The man in the cloth looks incredibly lonesome, as if every one of his friends abandoned him in the moment of his greatest need. And sad—sad for all time, as if the weight of the whole world were upon his shoulders. There is an eternal pensiveness in his death pose. The stabbing thorns that cut so unkindly into his scalp and the blood that flowed from his head are visible, indelible. They are vivid, tangible signs of the once painful wounds that hurt no more.
The gash in his side flows with blood now etched into the cloth, running no more, but visible still—a record of one final insult visited upon him by a soldier’s side arm. His thumbs turn inward tightly, from the pressure of the crude nails against the radial nerves as they pierced the bones of his wrist, causing unimaginable pain. The gaping wound in the feet is visible, caused by the large nail driven into muscle and bone as if driven through a piece of wood. All preserved in the fabric. Scores of blood-filled pockmarks riveted into his back by a sweating Centurion wielding a flagellum touch the fabric and testify to a brutal scourging. Leather thongs tipped with metal beads raked his flesh with incredible velocity. The fabric speaks of the indignity, suffering and humiliation inflicted on the man, who certainly experienced every type of torture, brutality and humiliation possible, in his final hours of life on earth. And Luigi Garlaschelli, an Italian atheist, says the man in the cloth is a fraud.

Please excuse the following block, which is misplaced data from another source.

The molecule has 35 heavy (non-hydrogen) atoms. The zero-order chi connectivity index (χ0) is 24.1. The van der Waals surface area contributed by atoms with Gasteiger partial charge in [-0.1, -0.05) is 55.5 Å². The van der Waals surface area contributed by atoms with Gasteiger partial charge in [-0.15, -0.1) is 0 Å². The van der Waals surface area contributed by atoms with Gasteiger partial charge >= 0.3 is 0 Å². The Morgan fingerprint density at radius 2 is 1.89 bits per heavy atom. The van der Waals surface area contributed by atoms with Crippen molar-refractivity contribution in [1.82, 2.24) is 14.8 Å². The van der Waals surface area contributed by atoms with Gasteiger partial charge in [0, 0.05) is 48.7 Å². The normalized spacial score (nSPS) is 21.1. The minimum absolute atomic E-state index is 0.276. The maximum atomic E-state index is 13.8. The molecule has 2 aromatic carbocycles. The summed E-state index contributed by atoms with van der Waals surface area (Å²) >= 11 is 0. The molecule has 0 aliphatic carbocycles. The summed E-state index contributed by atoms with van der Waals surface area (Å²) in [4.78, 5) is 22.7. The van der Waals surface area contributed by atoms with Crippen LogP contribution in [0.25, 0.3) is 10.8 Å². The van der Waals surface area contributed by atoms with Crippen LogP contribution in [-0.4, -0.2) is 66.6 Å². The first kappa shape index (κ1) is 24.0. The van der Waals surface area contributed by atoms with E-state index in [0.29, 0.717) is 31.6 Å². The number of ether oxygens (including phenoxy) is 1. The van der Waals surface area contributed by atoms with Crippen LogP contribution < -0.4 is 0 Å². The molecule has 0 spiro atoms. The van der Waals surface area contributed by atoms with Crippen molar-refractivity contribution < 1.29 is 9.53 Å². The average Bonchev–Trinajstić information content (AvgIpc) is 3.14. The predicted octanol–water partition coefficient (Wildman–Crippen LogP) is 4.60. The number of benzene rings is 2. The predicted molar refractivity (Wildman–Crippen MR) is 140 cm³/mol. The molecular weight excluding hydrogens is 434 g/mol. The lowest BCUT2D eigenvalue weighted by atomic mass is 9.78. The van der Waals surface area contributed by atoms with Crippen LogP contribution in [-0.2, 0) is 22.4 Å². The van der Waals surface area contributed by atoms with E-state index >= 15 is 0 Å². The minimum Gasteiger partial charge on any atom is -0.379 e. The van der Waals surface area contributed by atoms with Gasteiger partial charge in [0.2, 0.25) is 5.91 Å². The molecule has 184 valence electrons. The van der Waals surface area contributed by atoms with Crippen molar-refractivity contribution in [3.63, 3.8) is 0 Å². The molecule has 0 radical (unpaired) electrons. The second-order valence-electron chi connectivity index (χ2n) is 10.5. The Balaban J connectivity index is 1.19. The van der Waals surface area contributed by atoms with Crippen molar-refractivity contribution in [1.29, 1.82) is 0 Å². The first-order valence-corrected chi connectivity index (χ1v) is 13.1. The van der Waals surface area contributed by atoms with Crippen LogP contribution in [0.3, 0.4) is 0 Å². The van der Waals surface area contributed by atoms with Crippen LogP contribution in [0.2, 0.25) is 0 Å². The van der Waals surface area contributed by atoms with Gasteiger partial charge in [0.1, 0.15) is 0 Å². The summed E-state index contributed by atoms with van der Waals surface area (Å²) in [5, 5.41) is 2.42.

Garlaschelli (pictured with pipe) recently announced that, after years of experimenting, he has been able to reproduce the image on the Shroud of Turin. Evidently, Garlaschelli, who spent a lot of time attempting to disprove the notion that the Shroud of Turin is the actual burial cloth of Christ, believes that the matter is settled. However, the matter is indeed not resolved and many unanswered questions remain. Some believe that the image was scorched on the cloth–the product of a divine cosmic energy released at the moment of his transformation; others, such as Luigi, believe that it was etched upon the cloth by a chemical process or in some other fashion. Perhaps no one will ever know how the man came to be on the fabric. Perhaps the Shroud was never meant to be fully understood. Perhaps it was meant simply to inspire thought, awareness, or understanding–a reminder of the unspeakable pain, suffering, and humiliation that Christ endured before His crucifixion. Regardless, Garlaschelli and others like him miss the point entirely. And therein lies the ultimate irony: in trying so hard to prove the Shroud is a fake and a forgery, in trying to attack Christianity itself, Garlaschelli, the atheist, has unwittingly helped to perpetuate the very faith he sought to attack.
What those who attempt to use science to undermine faith do not understand, is that faith, by its very nature, is unscientific. Science can neither prove nor disprove the validity of faith. People believe what they cannot see, cannot touch, and did not witness, all the time. That is the inherent nature of faith. By revisiting the subject of the Shroud, Garlaschelli has rekindled the debate and caused people to reflect upon the man in the cloth once more.